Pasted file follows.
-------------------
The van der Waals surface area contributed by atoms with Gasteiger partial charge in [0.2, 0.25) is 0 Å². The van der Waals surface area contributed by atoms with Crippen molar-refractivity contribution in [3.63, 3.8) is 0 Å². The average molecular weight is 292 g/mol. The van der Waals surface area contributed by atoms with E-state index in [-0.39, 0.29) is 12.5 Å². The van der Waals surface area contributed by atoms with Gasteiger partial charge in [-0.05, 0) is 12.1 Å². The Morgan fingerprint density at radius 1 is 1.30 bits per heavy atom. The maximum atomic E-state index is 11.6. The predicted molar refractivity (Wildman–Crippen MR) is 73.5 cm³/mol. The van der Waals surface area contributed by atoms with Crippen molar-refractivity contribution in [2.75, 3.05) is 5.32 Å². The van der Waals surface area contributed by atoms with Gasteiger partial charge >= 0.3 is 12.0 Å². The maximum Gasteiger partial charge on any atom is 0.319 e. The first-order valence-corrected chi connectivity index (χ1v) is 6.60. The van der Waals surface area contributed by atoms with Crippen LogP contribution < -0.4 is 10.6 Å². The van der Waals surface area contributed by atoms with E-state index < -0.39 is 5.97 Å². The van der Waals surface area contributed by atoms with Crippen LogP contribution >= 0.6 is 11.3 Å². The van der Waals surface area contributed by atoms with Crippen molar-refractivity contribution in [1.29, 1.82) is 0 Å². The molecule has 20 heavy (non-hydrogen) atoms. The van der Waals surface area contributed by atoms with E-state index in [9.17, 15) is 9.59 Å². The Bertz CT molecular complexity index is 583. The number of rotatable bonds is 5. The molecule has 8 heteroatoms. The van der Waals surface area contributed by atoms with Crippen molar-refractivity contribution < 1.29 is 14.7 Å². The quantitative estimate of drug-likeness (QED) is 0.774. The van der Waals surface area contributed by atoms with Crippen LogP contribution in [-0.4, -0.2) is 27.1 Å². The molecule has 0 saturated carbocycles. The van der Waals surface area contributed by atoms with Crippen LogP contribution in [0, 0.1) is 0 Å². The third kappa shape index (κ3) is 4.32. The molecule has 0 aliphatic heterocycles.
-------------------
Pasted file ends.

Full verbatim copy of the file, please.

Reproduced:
The van der Waals surface area contributed by atoms with Gasteiger partial charge in [0.2, 0.25) is 0 Å². The van der Waals surface area contributed by atoms with Crippen molar-refractivity contribution in [3.63, 3.8) is 0 Å². The average molecular weight is 292 g/mol. The van der Waals surface area contributed by atoms with E-state index in [-0.39, 0.29) is 12.5 Å². The van der Waals surface area contributed by atoms with Gasteiger partial charge in [-0.05, 0) is 12.1 Å². The Morgan fingerprint density at radius 1 is 1.30 bits per heavy atom. The maximum atomic E-state index is 11.6. The predicted molar refractivity (Wildman–Crippen MR) is 73.5 cm³/mol. The van der Waals surface area contributed by atoms with Crippen molar-refractivity contribution in [2.75, 3.05) is 5.32 Å². The van der Waals surface area contributed by atoms with Gasteiger partial charge >= 0.3 is 12.0 Å². The maximum Gasteiger partial charge on any atom is 0.319 e. The first-order valence-corrected chi connectivity index (χ1v) is 6.60. The van der Waals surface area contributed by atoms with Crippen LogP contribution < -0.4 is 10.6 Å². The van der Waals surface area contributed by atoms with E-state index < -0.39 is 5.97 Å². The van der Waals surface area contributed by atoms with Crippen LogP contribution >= 0.6 is 11.3 Å². The van der Waals surface area contributed by atoms with Crippen molar-refractivity contribution in [1.29, 1.82) is 0 Å². The molecule has 20 heavy (non-hydrogen) atoms. The van der Waals surface area contributed by atoms with E-state index in [9.17, 15) is 9.59 Å². The Bertz CT molecular complexity index is 583. The number of rotatable bonds is 5. The molecule has 8 heteroatoms. The van der Waals surface area contributed by atoms with Crippen molar-refractivity contribution < 1.29 is 14.7 Å². The quantitative estimate of drug-likeness (QED) is 0.774. The van der Waals surface area contributed by atoms with Crippen LogP contribution in [-0.4, -0.2) is 27.1 Å². The molecule has 0 saturated carbocycles. The van der Waals surface area contributed by atoms with Crippen LogP contribution in [0, 0.1) is 0 Å². The third kappa shape index (κ3) is 4.32. The molecule has 0 aliphatic heterocycles.